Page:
10:37am 27/10/2021
Protecting our adolescents with the vaccine and what parents need to know

By Dr Kalaashini Ramachandran / Professor Dr Maznah Dahlui / Associate Professor Dr Nik Daliana Nik Farid

Vaccination is a powerful tool in the fight against the COVID-19 pandemic.

Recently, the World Health Organizations’ Strategic Advisory Group of Experts (SAGE) and the CDC (Centers for Disease Control and Prevention) have decided that vaccine is safe for children aged 12 and above1 and as an exit strategy to this pandemic, and in hopes to a safe reopening of schools, our government has begun the vaccination program for adolescents since September this year.

As of October 25, 72.8% of adolescents in Malaysia have successfully completed two doses of Pfizer vaccine and at least 77.7% have taken their first dose2.

The benefits of vaccination can be clearly seen with the reduction in the number of active cases both at global and national levels.

Since the launching of the National COVID-19 Immunization Program for Adolescents on September 20, the number of active cases has dropped from 1,200-1,600 positive cases to 200-300 positive cases2.

Among the many principal benefits documented, vaccinating adolescents can reduce their risk of contracting the disease.

Although statistics have shown that adolescents account to a small portion of COVID-19 cases, there is an increasing recognition of pediatric inflammatory multisystem syndrome temporarily associated with COVID-19 which can cause serious illness as well as long-term complications affecting their health and well-being3.

It should also not be ignored that children can be asymptomatic and still transmit the virus. Thus, vaccination can prevent the spread of this disease to family members and friends who may be more vulnerable to the devastating consequences of the infection.

Being vaccinated also aid in the restoration of normalcy in our adolescents’ various areas of life.

The impact of this pandemic has been profound. While prolonged lockdowns, isolation and school closures have limited the spread of the coronavirus, it has led to the deprivation of physical learning opportunities, school support systems and other extracurricular activities4 among the adolescents.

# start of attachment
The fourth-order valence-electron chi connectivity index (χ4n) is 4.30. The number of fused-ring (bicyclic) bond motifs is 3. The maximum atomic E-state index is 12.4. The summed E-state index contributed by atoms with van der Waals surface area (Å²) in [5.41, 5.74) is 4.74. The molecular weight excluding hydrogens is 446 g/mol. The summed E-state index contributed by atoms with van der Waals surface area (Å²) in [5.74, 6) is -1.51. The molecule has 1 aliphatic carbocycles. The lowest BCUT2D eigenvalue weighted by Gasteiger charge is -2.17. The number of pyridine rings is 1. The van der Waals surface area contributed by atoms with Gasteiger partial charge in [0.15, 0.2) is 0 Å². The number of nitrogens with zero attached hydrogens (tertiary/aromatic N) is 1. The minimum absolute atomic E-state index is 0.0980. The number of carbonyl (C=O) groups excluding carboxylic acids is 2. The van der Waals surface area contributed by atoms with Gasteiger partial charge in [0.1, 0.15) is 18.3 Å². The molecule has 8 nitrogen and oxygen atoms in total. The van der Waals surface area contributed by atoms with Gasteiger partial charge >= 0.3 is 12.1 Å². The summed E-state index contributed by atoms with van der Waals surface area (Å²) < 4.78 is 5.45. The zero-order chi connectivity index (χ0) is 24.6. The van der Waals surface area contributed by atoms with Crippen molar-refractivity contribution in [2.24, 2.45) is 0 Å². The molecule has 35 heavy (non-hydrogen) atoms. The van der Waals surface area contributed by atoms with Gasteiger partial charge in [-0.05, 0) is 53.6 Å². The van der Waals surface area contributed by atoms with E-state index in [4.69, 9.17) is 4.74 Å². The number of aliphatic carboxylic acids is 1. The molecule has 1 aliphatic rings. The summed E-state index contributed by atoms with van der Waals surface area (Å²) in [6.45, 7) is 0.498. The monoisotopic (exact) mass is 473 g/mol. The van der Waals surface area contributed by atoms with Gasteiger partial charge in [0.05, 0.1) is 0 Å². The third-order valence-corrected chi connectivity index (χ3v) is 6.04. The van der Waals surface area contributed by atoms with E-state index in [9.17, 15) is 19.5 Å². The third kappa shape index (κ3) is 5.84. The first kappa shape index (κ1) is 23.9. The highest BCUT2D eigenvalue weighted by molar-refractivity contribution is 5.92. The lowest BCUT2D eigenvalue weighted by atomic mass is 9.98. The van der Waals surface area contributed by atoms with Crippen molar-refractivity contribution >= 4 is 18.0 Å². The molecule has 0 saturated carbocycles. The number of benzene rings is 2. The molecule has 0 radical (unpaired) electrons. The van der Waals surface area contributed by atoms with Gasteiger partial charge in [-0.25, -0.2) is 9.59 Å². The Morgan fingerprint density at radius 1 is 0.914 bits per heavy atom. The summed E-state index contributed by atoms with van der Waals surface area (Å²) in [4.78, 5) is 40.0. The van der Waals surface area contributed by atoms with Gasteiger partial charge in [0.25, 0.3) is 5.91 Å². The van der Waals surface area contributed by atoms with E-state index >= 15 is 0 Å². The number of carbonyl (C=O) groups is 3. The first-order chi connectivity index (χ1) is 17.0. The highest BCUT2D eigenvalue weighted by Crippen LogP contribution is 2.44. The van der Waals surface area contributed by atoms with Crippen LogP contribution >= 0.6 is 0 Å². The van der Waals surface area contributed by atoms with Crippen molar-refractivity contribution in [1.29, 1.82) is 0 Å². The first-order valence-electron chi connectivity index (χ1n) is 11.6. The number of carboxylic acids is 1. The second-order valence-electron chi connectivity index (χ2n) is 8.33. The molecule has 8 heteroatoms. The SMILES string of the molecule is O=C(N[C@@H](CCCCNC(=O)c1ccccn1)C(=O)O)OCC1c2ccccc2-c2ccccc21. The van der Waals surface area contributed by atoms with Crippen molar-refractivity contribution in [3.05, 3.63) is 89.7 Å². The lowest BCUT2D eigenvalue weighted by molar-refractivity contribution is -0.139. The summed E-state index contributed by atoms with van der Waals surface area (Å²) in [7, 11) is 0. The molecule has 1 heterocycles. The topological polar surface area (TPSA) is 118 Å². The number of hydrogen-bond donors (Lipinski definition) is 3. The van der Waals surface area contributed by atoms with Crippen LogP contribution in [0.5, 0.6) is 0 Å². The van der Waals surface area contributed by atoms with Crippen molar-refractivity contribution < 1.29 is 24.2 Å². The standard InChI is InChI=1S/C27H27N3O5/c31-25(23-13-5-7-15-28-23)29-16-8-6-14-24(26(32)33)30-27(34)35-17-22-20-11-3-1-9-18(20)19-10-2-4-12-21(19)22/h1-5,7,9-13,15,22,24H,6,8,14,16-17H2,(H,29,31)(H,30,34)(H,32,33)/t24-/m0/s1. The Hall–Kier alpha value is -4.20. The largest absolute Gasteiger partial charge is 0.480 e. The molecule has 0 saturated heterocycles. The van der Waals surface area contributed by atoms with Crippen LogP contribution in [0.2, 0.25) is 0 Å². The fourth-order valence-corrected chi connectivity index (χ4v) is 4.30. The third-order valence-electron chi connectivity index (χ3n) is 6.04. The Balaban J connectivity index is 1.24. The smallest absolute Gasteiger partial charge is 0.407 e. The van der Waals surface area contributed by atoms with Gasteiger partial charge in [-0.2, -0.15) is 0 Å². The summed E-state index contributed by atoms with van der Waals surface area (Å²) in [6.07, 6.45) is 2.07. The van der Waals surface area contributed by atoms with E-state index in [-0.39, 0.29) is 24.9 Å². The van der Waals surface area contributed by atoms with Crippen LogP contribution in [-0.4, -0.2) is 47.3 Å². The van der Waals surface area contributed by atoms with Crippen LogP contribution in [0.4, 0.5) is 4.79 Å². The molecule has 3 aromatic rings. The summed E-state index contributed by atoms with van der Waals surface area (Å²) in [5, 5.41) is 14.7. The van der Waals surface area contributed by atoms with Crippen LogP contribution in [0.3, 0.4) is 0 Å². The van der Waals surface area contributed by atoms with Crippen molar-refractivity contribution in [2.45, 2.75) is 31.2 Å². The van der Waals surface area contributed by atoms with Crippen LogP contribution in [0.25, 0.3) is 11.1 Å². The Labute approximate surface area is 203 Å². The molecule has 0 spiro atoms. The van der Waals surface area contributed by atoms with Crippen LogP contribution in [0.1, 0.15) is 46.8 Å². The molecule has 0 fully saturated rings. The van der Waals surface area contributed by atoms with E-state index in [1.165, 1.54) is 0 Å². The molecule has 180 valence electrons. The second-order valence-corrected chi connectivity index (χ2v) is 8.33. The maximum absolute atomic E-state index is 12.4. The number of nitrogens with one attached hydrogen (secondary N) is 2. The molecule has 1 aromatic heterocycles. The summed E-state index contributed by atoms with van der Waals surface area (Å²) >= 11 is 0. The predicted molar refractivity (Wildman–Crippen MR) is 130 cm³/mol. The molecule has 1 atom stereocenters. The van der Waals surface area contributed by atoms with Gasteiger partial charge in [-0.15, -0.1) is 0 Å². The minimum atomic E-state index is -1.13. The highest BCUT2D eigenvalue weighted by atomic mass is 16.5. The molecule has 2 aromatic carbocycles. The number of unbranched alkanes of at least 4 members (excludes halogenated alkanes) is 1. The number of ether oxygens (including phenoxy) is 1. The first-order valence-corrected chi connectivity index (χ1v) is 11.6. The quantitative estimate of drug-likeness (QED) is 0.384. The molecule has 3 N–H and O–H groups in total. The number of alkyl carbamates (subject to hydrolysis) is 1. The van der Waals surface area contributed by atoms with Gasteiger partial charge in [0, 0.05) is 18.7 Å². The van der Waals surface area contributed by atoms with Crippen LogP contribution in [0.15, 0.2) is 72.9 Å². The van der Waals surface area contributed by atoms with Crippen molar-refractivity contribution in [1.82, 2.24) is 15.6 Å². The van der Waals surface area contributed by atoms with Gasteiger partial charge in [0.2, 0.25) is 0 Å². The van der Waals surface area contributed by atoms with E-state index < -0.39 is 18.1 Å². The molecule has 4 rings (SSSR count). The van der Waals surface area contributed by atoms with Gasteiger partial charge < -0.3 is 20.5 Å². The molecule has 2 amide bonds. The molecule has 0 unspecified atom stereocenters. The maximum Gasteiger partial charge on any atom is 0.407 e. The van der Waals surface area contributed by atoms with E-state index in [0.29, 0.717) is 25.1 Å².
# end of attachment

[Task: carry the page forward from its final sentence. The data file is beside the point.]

Having these contacts especially with peers are important for their growth and development.

Although mass vaccination holds a great promise in combating this pandemic, addressing parents and children’s concern on vaccine safety is paramount for a successful vaccination drive.

It must be emphasized to parents that our Ministry of Health takes vaccine safety precaution seriously with continuous examination of the available clinical trial data before deciding to authorize the vaccines.

Parents should be made aware that children generally get the same side effects as an adult, namely pain, body aches, fever, headache or tiredness affecting their daily activities, which are mostly temporary and resolve within 48 hours.

Among those who have been vaccinated, the occurrence of side effects such as myocarditis (inflammation of the heart muscles) and pericarditis (inflammation of the outer lining of the heart) in male adolescents are extremely rare1,5.

Though it may be a rare occurrence, children complaining of shortness of breath, chest pain and feeling of fast heart rate post-vaccination should immediately seek medical attention and get clearance from their doctors before engaging in any sports or exercises.

Parents wading through misinformation and anxiety are encouraged to seek advice from medical practitioners prior to deciding on their children’s vaccination.

Even though adolescents have been vaccinated, they must always be reminded to wear their masks and comply with the SOPs to further curb the spread of the disease.

Malaysia’s daily rate of new infections has been on a steady decline following the successful vaccination program.

As the country prepares for the transition into an endemic phase, adolescents must be provided a safe environment as routine daily activities and tourism returns to pre-pandemic levels.

As the Director-General of WHO said, “No one is safe until everyone is safe.”

The known and potential benefits of vaccination outweigh the known and potential risks. Therefore, the best and immediate way to get back to normalcy is to get vaccinated.


1 Centers for Disease Control and Prevention. (2021). COVID-19 vaccines for children and teens. Centers for Disease Control and Prevention. Retrieved October 25, 2021.

2 Ministry of Health (2021). COVIDNOW in Malaysia. Retrieved October 25, 2021.

3 Jiang, L., Tang, K., Levin, M., Irfan, O., Morris, S. K., Wilson, K., Klein, J. D., & Bhutta, Z. A. (2020). COVID-19 and multisystem inflammatory syndrome in children and adolescents.The Lancet. Infectious diseases, 20(11), e276–e288.

4 OECD. (2020). The impact of COVID-19 on student equity and inclusion: Supporting vulnerable students during school closures and school re-openings. Retrieved October 25, 2021.

5 Kuehn, B. M. (2021). Adolescent Myocarditis After COVID-19 Vaccination Is Rare. Jama, 326(10), 902-902. doi:10.1001/jama.2021.14237

(Dr Kalaashini Ramachandran, Professor Dr Maznah Dahlui, Associate Professor Dr Nik Daliana Nik Farid, Department of Social and Preventive Medicine, Faculty of Medicine, Universiti Malaya.)




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